nd.gov - The Official Portal for North Dakota State Government
North Dakota: Legendary. Follow the trail of legends
 
Main Page About Us Contact Us

Tribal Historical Overview - 1900s - Garrison Diversion Unit Commission (GDUC)

Intro | Trade | Laws and Treaties | Early Reservation Life | Change | 1900s | Economic and Social Change | Present Day

Intro | Early Education | Garrison Dam | Relocation | GDUC | JTAC

Garrison Diversion Unit Commission

In the early 1980s, the Three Affiliated Tribes sought compensation for lands that were lost to construction of the Garrison Dam. A committee was established to gather testimony and evidence in hearings held on the Standing Rock and Fort Berthold Reservations, as well as other sites. The Final Report of the Garrison Diversion Unit Commission pointed out that “the Tribes of the Standing Rock and Fort Berthold Reservations shouldered an inordinate share of the cost of implementing the Pick-Sloan Missouri Basin Program’s mainstream reservoirs. (Final GDUC Report, Appendix F, p. 57) This report highlighted the inequities borne by the tribes:

  • The tribes were not only unwilling to sell their land, but strongly opposed the taking of their land.
  • They felt intimidated by the fact that construction on the dams began before Indian lands were acquired. They then felt that the taking of their lands was inevitable.
  • During the negotiation phases, assurances were given expressly or by implication by various federal officials that problems anticipated by the Indians would be remedied. The assurances raised expectations which, in many cases, were never fulfilled.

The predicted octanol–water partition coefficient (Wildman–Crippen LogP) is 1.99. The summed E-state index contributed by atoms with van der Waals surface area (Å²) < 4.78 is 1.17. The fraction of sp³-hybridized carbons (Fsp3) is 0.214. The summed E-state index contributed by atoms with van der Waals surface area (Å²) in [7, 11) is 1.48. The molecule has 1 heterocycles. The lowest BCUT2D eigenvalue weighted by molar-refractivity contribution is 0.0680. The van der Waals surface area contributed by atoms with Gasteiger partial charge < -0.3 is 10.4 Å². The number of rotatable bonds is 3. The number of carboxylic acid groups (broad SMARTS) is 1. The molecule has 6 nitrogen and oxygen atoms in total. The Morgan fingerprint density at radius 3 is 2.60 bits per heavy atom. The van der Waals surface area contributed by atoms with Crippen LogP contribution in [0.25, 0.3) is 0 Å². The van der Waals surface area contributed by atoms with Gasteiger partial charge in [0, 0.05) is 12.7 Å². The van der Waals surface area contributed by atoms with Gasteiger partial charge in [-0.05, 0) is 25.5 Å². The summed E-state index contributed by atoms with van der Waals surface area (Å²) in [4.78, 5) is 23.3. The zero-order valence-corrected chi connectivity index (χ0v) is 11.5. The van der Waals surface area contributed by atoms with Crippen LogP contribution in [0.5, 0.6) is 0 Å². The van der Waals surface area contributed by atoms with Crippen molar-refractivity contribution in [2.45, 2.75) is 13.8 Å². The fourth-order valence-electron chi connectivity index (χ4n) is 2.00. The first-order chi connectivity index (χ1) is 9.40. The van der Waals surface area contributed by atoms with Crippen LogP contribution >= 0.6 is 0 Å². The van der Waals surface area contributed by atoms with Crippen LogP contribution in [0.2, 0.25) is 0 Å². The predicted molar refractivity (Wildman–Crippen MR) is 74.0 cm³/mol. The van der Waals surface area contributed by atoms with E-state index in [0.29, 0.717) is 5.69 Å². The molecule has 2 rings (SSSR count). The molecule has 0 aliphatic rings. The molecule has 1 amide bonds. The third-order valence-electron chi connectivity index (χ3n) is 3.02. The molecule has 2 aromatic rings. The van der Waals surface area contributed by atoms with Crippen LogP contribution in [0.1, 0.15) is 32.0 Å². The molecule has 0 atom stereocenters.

• The quality of replacement homes was inadequate in many respects, but most notably with regard to insulation and construction necessary to meet severe climatic conditions. The deficiencies, in many cases, resulted in inordinately high heating bills.
  • Indian lands taken were “prime river bottomland” and the most productive parts of the reservation.
  • The quality of life enjoyed by the tribes on the river bottomlands had not been replicated in the removal areas.
  • The rise in the incidence of trauma and stress-related maladies and illnesses following removal suggested a causal relationship.
  • They were not justly compensated by the United States for the taking of their lands and related expenses resulting from the land taken.
  • United States land acquisition practices resulted in the taking of a substantially larger area of Indian land.

Contuinue to Joint Tribal Advisory Committee...